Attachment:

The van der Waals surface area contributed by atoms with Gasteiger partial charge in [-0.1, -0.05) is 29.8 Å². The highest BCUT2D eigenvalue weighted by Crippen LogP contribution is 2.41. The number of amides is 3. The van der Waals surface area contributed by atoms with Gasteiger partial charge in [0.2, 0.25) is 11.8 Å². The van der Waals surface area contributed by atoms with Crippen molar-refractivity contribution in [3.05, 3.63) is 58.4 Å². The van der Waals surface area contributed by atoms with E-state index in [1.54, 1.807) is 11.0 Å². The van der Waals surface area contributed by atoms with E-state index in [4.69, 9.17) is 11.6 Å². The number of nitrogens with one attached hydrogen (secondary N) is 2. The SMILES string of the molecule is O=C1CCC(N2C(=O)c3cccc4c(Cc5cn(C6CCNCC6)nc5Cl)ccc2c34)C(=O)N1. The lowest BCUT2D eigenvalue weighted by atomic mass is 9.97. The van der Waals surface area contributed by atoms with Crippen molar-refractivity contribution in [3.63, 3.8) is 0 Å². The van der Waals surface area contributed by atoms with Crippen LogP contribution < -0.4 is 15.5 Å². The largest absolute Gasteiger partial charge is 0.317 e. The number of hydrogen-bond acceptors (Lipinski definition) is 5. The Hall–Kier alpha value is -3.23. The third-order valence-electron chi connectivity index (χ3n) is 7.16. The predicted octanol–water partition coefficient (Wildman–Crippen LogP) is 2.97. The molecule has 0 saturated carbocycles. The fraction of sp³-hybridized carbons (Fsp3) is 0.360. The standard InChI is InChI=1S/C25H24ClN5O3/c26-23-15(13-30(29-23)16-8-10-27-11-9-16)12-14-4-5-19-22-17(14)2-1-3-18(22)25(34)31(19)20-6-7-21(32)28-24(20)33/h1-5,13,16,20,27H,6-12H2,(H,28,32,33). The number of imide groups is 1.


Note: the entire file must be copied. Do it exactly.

The van der Waals surface area contributed by atoms with Gasteiger partial charge in [-0.1, -0.05) is 29.8 Å². The highest BCUT2D eigenvalue weighted by Crippen LogP contribution is 2.41. The number of amides is 3. The van der Waals surface area contributed by atoms with Gasteiger partial charge in [0.2, 0.25) is 11.8 Å². The van der Waals surface area contributed by atoms with Crippen molar-refractivity contribution in [3.05, 3.63) is 58.4 Å². The van der Waals surface area contributed by atoms with E-state index in [1.54, 1.807) is 11.0 Å². The van der Waals surface area contributed by atoms with E-state index in [4.69, 9.17) is 11.6 Å². The number of nitrogens with one attached hydrogen (secondary N) is 2. The SMILES string of the molecule is O=C1CCC(N2C(=O)c3cccc4c(Cc5cn(C6CCNCC6)nc5Cl)ccc2c34)C(=O)N1. The lowest BCUT2D eigenvalue weighted by atomic mass is 9.97. The van der Waals surface area contributed by atoms with Crippen molar-refractivity contribution in [3.63, 3.8) is 0 Å². The van der Waals surface area contributed by atoms with Crippen LogP contribution < -0.4 is 15.5 Å². The largest absolute Gasteiger partial charge is 0.317 e. The number of hydrogen-bond acceptors (Lipinski definition) is 5. The Hall–Kier alpha value is -3.23. The third-order valence-electron chi connectivity index (χ3n) is 7.16. The predicted octanol–water partition coefficient (Wildman–Crippen LogP) is 2.97. The molecule has 0 saturated carbocycles. The fraction of sp³-hybridized carbons (Fsp3) is 0.360. The standard InChI is InChI=1S/C25H24ClN5O3/c26-23-15(13-30(29-23)16-8-10-27-11-9-16)12-14-4-5-19-22-17(14)2-1-3-18(22)25(34)31(19)20-6-7-21(32)28-24(20)33/h1-5,13,16,20,27H,6-12H2,(H,28,32,33). The number of imide groups is 1.